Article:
Is it safe to travel to Ethiopia right now?

With hostilities in the news again, is it safe to take a trip to Ethiopia in 2019 and 2020?

Having taking stock of the situation, I am reserving a trip for January and feeling good about it.  The situation is complex, however, and ever-changing but here’s a summary of everything Dispatches knows, starting with a story of how things go wrong…

Image courtesy of MedrekOFCRally

Civil Unrest Can Quickly Unfold in Ethiopia 

It was a late Sunday afternoon in Addis Ababa, 2016.  The preceding year had seen regular outbreaks of unrest in the south but the city was calm.  We had planned to spend the weekend at the lake in Debre Zeit, but the friend sorting the car had not sorted anything and so we were at home.  

After lunch, we wandered the residential backstreets behind Canada Embassy. The area is green, with thickets of grass, privet hedges and eucalyptus.  Guards dozed outside villas, heads resting on rifle butts and cats stretched out in the dust.

We got back to the bungalow to a fading sun and the smell of coffee coming from the other family who shared the compound.  We had no plans except to doze and then visit the tiny souk opposite to buy beer or a bottle of sprite to with ouzo and ice.

Then the phone rang. 

It rang over and over with panicking friends.  “Where are you?  Where are you?”

It had been a bloody afternoon in Debre Zeit, the place where we had planned a weekend holiday.  The Oromo festival of Ireecha had turned into a clash between protesters and the police.  Many had been trampled to death as they tried to flee via a ditch.  Official media reports stated that 52 people died; the local rumour mill flourished amidst a news black-out to quickly bring this number to 200 and then 500.

The country changed overnight.  Tension was in the air.  Instead of the usual cheek and buoyancy in the streets, everyone was sullen.  Roads out of Addis were reportedly blocked.  Taxi drivers were serious, muttering things were going the same way as Rwanda in 1994.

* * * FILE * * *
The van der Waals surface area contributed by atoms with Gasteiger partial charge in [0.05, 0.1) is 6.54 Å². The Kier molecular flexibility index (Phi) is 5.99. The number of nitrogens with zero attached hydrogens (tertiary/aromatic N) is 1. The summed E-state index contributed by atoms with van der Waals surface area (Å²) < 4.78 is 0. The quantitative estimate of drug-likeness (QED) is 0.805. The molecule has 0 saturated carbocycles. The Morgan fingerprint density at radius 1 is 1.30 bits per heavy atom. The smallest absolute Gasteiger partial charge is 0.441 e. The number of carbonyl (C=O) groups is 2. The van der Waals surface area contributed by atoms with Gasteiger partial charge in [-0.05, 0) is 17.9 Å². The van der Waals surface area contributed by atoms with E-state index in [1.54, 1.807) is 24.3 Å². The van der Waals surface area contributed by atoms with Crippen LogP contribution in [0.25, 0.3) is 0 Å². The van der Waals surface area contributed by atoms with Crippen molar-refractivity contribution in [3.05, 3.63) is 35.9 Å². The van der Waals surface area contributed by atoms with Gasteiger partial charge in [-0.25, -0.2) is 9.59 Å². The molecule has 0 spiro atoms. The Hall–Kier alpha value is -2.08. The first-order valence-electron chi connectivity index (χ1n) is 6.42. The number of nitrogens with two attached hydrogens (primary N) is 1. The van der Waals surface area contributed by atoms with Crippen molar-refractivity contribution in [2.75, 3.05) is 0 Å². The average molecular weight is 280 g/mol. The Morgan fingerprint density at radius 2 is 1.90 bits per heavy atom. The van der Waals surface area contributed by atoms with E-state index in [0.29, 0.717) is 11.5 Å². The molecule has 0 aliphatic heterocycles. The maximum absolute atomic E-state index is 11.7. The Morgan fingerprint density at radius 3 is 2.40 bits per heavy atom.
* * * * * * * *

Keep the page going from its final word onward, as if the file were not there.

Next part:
The friend who had failed to organise a car to Debre Zeit congratulated himself on his forgetfulness over that particular errand.  It was the only thing to laugh about in those times. 

Three months later the internet went back on and everyone just seemed to exhale.  Tourists started trickling in, there was more money floating around.  Things were back to normal for a while.  But it was a good lesson in how unpredictable things are.   It had been the milk that went sour overnight.

What’s the current situation?

When Prime Minister Abiy Ahmed came to power, many Ethiopians were swept up in a tide of optimism. Hopes were high for a new era of peace and stability. Prime Minister Abiy has made a range of sweeping reforms, often at breath-taking speed including releasing political prisoners and re-opening relations with Eritrea after 20 years of border conflict. 

But the previous thirty years of oppression has meant that simmering grievances have now bubbled over resulting in more protests, many of which have turned violent.

Abi Ahmed may have won the Nobel Peace Prize for his ambitious range of reforms however, as the New York Times commented, he still has to prove if he can bring about the peace people need.

In October, tensions between Oromo opposition media activist Jawar Mohammed and the government resulted in outbreaks of violence in southern towns where 67 people were reportedly killed. 

And in June, there were allegations of an attempted coup against the government of the Amhara region, when Mr Ahmed’s chief of staff was killed. Meanwhile, hundreds of thousands of people have been displaced from the Oromo region, fleeing inter-ethnic conflict.

Other issues have included demands from the Sidama people for their own federated state and interethnic conflict around the Gondar region in Amhara.

What’s the official advice?